In My Frequency

A while ago I wrote that I plan to write some posts about music that was defining for me, and I started with this post, listing fifteen such bands and artists. I mentioned that it would be a starting point or index of sorts, and that I plan on writing a full post about each of them.

And the first band on there is The Beatles.

Which presents a bit of a problem.

I mean, there’s really not a lot I can say about them that hasn’t been said before.

I could go the whole Personal route. I could say I started listening to The Beatles because my mom had one of their albums. I could mention that the first album I bought was going to be Magical Mystery Tour, but instead I got an album named Beatles Rarities. And then went back 30 minutes later and got Magical Mystery Tour, too.

I could write that when I was about 15, and had about 12 Beatles records to my name (yeah, on vinyl, must do post on vinyl being crap) and both our record players died and we got a CD player, I sold all my Beatles records and got juuust enough money to buy one CD, and that the one I got was Rubber Soul (and I could mention that by the powers of coincidental synchronisity, Drive My Car just came on the media center).

I could go on about how George Harrison was extremely undervalued in the band, and that John Lennon was really kind of a whiner (which would be a lot cooler to do if anyone actually read this thing and we could get a nice flame war going, especially if I went on to say that the original lyrics for Imagine were “Imagine no possessions, it’s easy when you’re rich”).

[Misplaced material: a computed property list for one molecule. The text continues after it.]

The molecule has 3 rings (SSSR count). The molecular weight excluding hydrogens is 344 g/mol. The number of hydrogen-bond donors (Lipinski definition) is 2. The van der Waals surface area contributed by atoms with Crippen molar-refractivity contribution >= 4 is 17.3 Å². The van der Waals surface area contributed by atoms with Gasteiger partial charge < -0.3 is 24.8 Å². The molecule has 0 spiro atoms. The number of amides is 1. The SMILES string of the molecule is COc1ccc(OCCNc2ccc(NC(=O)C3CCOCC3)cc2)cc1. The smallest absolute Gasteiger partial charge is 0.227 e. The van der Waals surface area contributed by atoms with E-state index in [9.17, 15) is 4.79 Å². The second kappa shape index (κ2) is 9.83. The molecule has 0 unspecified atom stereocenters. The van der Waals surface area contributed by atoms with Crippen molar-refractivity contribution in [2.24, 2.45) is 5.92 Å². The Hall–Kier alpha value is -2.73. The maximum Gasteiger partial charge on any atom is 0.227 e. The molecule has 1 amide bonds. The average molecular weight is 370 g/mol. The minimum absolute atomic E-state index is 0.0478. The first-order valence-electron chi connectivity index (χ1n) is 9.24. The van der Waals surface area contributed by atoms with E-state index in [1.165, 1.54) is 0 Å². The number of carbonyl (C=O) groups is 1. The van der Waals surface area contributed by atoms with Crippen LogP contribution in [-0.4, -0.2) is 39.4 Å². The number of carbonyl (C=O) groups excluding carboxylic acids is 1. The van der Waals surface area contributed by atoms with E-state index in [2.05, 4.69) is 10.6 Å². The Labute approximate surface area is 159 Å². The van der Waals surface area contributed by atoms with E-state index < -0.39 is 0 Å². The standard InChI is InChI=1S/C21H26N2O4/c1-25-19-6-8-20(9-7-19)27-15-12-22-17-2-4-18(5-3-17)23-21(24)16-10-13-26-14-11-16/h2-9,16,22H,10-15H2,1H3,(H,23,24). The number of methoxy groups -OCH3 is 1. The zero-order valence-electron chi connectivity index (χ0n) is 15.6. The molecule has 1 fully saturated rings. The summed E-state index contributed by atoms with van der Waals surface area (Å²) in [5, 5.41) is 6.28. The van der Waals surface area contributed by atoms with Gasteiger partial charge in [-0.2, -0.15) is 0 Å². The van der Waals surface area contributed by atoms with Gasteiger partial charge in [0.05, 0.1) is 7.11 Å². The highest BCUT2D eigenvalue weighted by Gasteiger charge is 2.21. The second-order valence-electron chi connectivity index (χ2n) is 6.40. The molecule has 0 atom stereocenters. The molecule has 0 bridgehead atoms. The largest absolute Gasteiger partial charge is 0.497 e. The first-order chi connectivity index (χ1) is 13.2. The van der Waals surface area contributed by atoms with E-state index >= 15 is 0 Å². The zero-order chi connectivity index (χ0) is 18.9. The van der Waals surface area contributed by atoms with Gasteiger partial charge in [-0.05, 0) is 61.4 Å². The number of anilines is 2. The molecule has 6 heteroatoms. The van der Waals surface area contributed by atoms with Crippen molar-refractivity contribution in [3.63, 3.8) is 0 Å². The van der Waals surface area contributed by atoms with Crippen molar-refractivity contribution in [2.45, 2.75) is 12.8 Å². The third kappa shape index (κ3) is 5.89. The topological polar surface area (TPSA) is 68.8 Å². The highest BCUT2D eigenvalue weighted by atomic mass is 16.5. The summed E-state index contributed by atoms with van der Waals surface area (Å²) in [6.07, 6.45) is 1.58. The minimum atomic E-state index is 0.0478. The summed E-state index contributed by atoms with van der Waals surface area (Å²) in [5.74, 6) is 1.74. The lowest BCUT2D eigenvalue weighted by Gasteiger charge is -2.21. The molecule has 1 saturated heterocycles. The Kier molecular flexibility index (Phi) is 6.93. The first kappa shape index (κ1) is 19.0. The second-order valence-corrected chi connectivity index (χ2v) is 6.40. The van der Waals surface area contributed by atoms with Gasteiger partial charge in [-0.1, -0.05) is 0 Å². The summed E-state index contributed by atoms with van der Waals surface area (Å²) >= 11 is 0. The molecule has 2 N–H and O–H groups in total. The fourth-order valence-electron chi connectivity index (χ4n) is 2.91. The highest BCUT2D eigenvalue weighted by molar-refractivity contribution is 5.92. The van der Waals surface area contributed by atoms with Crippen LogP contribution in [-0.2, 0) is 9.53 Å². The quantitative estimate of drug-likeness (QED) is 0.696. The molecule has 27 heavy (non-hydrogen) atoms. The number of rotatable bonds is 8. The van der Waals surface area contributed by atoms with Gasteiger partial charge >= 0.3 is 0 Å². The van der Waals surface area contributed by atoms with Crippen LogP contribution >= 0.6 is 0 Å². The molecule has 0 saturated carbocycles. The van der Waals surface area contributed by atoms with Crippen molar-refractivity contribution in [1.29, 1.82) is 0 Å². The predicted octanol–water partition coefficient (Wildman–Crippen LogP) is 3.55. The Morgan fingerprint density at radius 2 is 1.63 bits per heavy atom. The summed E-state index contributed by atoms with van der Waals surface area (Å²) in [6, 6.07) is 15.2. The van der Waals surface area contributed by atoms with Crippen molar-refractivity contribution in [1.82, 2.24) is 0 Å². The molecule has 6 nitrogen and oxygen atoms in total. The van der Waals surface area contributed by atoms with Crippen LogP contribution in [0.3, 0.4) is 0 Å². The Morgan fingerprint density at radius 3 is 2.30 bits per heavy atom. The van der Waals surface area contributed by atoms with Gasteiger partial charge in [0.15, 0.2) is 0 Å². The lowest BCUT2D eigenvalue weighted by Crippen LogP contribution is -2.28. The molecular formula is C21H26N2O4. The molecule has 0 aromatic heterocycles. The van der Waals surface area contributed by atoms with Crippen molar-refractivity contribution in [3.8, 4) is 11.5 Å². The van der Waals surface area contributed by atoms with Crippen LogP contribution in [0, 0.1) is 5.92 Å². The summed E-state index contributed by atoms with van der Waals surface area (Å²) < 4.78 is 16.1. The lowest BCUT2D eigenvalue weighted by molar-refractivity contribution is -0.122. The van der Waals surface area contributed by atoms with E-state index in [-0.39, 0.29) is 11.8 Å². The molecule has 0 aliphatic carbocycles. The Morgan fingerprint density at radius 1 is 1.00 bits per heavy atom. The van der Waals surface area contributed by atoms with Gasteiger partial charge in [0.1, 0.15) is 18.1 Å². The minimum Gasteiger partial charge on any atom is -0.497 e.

Instead, I’m going to write about my favourite Beatles song, which happens to be Strawberry Fields Forever.

Come on, coincidental synchronisity! No? Ok, fine, I’ll put it on myself.

Strawberry Fields Forever is one of those songs you don’t really appreciate till you get a nice sound system. This is because it is just so well engineered. It kind of had to be, since it’s really an amalgamation two different versions which were recorded at different tempos and in different keys.

It is also one of the first (if not the actual first) recordings to feature a Mellotron, which is a very very strange instrument – it’s basically an old-school sampler but without the electronics and synthesis (obviously). It’s a keyboard instrument, and playing the keys activates actual loop tapes.

And the cellos! Nevermind George Harrison, it’s George Martin who never gets any credit. Most of the orchestral/instrumental stuff in any Beatles songs was actually scored by him.

The song is also a fine tribute to obfuscation, which is another thing John Lennon was really good at. Consider the following verse from the song:

No one I think is in my tree
I mean it must be high or low

At first glance that seems semi-nonsensical. But when you consider that the original line was “No one I think is in my frequency“, it suddenly seems to make a lot more sense.

And of course right at the end it’s got some further obfuscation, where John Lennon decided to say “Cranberry Sauce”. Not to anyone in particular, it apparently got picked up by the drum microphones, so it’s faint and hard to hear… and a lot of people think he’s saying “I buried Paul” which is another piece of that whole bit of nonsense.

Ok, that’s enough about that. Hopefully the next band on my list is a bit more obscure and… what? Pink Floyd? Oh, great! Well I’ve got some time to come up with an original take on that one.

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